In some ways it seemed like a deal with the devil.
In June, Shopify announced a new partnership with Walmart. As part of the deal, select merchants on the e-commerce platform would be able to feature their products on the Walmart marketplace. In essence, it was a way for the online platform for digitally native brands to offer a new and growing marketplace channel — one that many see as increasingly competing with Amazon.
“We wanted to ensure all our merchants had access to [Walmart’s] audience,” says Shopify’s head of retail, Ian Black, “in a way that’s as simple as using the Shopify platform.”
That, in a nutshell, is the formula Shopify has been slowly building on for years: trying to grow its presence as an e-commerce powerhouse by playing nice with as many companies as it can, but also trying to grow its own suite of premium products. The company grew by positioning itself as a facilitator of an ecosystem — a great facilitator. Now that it’s growing even more powerful, Shopify is quietly trying to control more of its domain while creating an even bigger ecosystem of large partners.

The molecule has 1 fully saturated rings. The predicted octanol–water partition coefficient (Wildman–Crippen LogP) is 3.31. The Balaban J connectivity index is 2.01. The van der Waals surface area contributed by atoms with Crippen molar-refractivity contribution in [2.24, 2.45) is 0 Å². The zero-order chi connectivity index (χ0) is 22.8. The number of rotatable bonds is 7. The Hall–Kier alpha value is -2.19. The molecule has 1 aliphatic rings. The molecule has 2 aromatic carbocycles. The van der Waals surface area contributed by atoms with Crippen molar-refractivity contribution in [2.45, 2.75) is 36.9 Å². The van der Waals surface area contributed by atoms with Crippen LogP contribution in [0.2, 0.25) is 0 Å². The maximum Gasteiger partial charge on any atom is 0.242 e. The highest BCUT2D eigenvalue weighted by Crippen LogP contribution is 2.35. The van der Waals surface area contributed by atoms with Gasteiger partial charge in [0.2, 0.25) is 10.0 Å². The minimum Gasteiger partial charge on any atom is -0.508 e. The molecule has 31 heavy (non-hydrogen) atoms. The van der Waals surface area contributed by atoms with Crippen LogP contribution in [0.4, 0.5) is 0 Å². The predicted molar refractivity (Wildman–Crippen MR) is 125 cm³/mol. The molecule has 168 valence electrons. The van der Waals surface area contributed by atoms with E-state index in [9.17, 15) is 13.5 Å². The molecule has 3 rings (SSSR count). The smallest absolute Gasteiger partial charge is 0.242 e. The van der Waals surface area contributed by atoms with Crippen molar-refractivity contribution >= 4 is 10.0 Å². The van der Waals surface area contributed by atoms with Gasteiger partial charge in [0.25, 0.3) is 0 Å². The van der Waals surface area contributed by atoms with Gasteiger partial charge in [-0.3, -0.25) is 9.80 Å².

At its first quarter earnings report this past year, Shopify’s revenue hit $470 million, a 47% increase from the same period the year before. New Shopify storefronts too grew up 62% in the first quarter. Much of that was due to the unprecedented demand for e-commerce tools. But Shopify had also been laying the groundwork for years — and much of that had to do with its posture as both an easy and agnostic platform. Anyone could use it and it would most likely be able to work with anyone.